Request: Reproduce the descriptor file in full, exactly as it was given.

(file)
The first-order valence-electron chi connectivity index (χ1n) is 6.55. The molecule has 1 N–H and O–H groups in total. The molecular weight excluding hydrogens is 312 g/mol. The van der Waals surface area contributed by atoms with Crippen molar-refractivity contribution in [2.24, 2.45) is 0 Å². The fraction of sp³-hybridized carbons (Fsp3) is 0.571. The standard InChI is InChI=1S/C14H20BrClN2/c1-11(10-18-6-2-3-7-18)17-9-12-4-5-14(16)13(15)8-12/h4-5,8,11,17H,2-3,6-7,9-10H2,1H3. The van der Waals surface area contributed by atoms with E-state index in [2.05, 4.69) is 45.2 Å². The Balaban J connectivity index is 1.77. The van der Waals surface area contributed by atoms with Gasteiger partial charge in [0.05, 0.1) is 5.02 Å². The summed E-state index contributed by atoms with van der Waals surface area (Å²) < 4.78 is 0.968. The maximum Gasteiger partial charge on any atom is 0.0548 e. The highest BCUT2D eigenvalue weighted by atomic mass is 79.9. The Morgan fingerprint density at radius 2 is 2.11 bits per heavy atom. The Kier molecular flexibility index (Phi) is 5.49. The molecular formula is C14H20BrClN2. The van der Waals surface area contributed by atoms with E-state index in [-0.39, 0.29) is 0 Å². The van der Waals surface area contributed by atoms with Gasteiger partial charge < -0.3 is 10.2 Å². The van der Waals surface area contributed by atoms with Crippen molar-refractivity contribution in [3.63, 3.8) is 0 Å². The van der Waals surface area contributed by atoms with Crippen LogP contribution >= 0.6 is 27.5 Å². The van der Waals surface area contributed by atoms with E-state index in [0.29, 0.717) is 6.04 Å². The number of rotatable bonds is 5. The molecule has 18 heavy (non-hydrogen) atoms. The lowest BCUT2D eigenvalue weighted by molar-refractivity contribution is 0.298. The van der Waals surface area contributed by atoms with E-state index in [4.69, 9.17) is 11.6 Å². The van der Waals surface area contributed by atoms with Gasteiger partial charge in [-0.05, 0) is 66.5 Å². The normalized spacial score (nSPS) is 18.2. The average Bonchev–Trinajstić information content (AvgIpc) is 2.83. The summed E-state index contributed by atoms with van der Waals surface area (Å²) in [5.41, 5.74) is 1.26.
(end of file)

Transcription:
The first-order valence-electron chi connectivity index (χ1n) is 6.55. The molecule has 1 N–H and O–H groups in total. The molecular weight excluding hydrogens is 312 g/mol. The van der Waals surface area contributed by atoms with Crippen molar-refractivity contribution in [2.24, 2.45) is 0 Å². The fraction of sp³-hybridized carbons (Fsp3) is 0.571. The standard InChI is InChI=1S/C14H20BrClN2/c1-11(10-18-6-2-3-7-18)17-9-12-4-5-14(16)13(15)8-12/h4-5,8,11,17H,2-3,6-7,9-10H2,1H3. The van der Waals surface area contributed by atoms with E-state index in [2.05, 4.69) is 45.2 Å². The Balaban J connectivity index is 1.77. The van der Waals surface area contributed by atoms with Gasteiger partial charge in [0.05, 0.1) is 5.02 Å². The summed E-state index contributed by atoms with van der Waals surface area (Å²) < 4.78 is 0.968. The maximum Gasteiger partial charge on any atom is 0.0548 e. The highest BCUT2D eigenvalue weighted by atomic mass is 79.9. The Morgan fingerprint density at radius 2 is 2.11 bits per heavy atom. The Kier molecular flexibility index (Phi) is 5.49. The molecular formula is C14H20BrClN2. The van der Waals surface area contributed by atoms with E-state index in [-0.39, 0.29) is 0 Å². The van der Waals surface area contributed by atoms with Gasteiger partial charge < -0.3 is 10.2 Å². The van der Waals surface area contributed by atoms with Crippen molar-refractivity contribution in [3.63, 3.8) is 0 Å². The van der Waals surface area contributed by atoms with Crippen LogP contribution >= 0.6 is 27.5 Å². The van der Waals surface area contributed by atoms with E-state index in [0.29, 0.717) is 6.04 Å². The number of rotatable bonds is 5. The molecule has 18 heavy (non-hydrogen) atoms. The lowest BCUT2D eigenvalue weighted by molar-refractivity contribution is 0.298. The van der Waals surface area contributed by atoms with E-state index in [4.69, 9.17) is 11.6 Å². The van der Waals surface area contributed by atoms with Gasteiger partial charge in [-0.05, 0) is 66.5 Å². The normalized spacial score (nSPS) is 18.2. The average Bonchev–Trinajstić information content (AvgIpc) is 2.83. The summed E-state index contributed by atoms with van der Waals surface area (Å²) in [5.41, 5.74) is 1.26.